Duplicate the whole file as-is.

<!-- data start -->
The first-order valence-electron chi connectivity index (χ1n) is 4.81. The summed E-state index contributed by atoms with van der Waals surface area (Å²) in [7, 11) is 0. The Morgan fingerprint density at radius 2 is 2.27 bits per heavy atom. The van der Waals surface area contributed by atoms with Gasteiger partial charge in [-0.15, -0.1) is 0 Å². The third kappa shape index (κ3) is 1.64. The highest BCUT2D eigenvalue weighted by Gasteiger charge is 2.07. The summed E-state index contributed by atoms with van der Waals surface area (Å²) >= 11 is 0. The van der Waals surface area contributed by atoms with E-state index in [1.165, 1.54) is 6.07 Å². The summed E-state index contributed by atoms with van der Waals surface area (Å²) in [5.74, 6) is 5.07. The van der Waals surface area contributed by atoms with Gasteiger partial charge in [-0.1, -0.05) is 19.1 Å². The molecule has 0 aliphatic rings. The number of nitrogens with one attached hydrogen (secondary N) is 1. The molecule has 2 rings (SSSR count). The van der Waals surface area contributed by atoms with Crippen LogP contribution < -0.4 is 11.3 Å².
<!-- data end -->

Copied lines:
The first-order valence-electron chi connectivity index (χ1n) is 4.81. The summed E-state index contributed by atoms with van der Waals surface area (Å²) in [7, 11) is 0. The Morgan fingerprint density at radius 2 is 2.27 bits per heavy atom. The van der Waals surface area contributed by atoms with Gasteiger partial charge in [-0.15, -0.1) is 0 Å². The third kappa shape index (κ3) is 1.64. The highest BCUT2D eigenvalue weighted by Gasteiger charge is 2.07. The summed E-state index contributed by atoms with van der Waals surface area (Å²) >= 11 is 0. The van der Waals surface area contributed by atoms with E-state index in [1.165, 1.54) is 6.07 Å². The summed E-state index contributed by atoms with van der Waals surface area (Å²) in [5.74, 6) is 5.07. The van der Waals surface area contributed by atoms with Gasteiger partial charge in [-0.1, -0.05) is 19.1 Å². The molecule has 0 aliphatic rings. The number of nitrogens with one attached hydrogen (secondary N) is 1. The molecule has 2 rings (SSSR count). The van der Waals surface area contributed by atoms with Crippen LogP contribution < -0.4 is 11.3 Å².